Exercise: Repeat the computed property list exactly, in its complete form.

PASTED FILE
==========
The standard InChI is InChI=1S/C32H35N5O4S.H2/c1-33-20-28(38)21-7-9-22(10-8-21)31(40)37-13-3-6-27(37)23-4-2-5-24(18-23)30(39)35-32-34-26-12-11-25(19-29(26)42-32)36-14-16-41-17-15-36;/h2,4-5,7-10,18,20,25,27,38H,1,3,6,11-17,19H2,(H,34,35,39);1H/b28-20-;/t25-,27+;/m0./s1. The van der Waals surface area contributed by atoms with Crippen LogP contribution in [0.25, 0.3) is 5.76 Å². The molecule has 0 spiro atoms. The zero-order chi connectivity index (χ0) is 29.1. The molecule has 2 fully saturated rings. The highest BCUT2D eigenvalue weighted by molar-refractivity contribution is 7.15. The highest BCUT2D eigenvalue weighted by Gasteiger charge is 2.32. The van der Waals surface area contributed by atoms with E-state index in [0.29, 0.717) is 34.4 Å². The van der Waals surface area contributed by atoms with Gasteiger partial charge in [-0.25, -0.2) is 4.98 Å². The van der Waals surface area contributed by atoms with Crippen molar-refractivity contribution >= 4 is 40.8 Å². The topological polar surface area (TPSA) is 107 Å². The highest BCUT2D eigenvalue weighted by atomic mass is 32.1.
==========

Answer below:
The standard InChI is InChI=1S/C32H35N5O4S.H2/c1-33-20-28(38)21-7-9-22(10-8-21)31(40)37-13-3-6-27(37)23-4-2-5-24(18-23)30(39)35-32-34-26-12-11-25(19-29(26)42-32)36-14-16-41-17-15-36;/h2,4-5,7-10,18,20,25,27,38H,1,3,6,11-17,19H2,(H,34,35,39);1H/b28-20-;/t25-,27+;/m0./s1. The van der Waals surface area contributed by atoms with Crippen LogP contribution in [0.25, 0.3) is 5.76 Å². The molecule has 0 spiro atoms. The zero-order chi connectivity index (χ0) is 29.1. The molecule has 2 fully saturated rings. The highest BCUT2D eigenvalue weighted by molar-refractivity contribution is 7.15. The highest BCUT2D eigenvalue weighted by Gasteiger charge is 2.32. The van der Waals surface area contributed by atoms with E-state index in [0.29, 0.717) is 34.4 Å². The van der Waals surface area contributed by atoms with Gasteiger partial charge in [-0.25, -0.2) is 4.98 Å². The van der Waals surface area contributed by atoms with Crippen molar-refractivity contribution >= 4 is 40.8 Å². The topological polar surface area (TPSA) is 107 Å². The highest BCUT2D eigenvalue weighted by atomic mass is 32.1.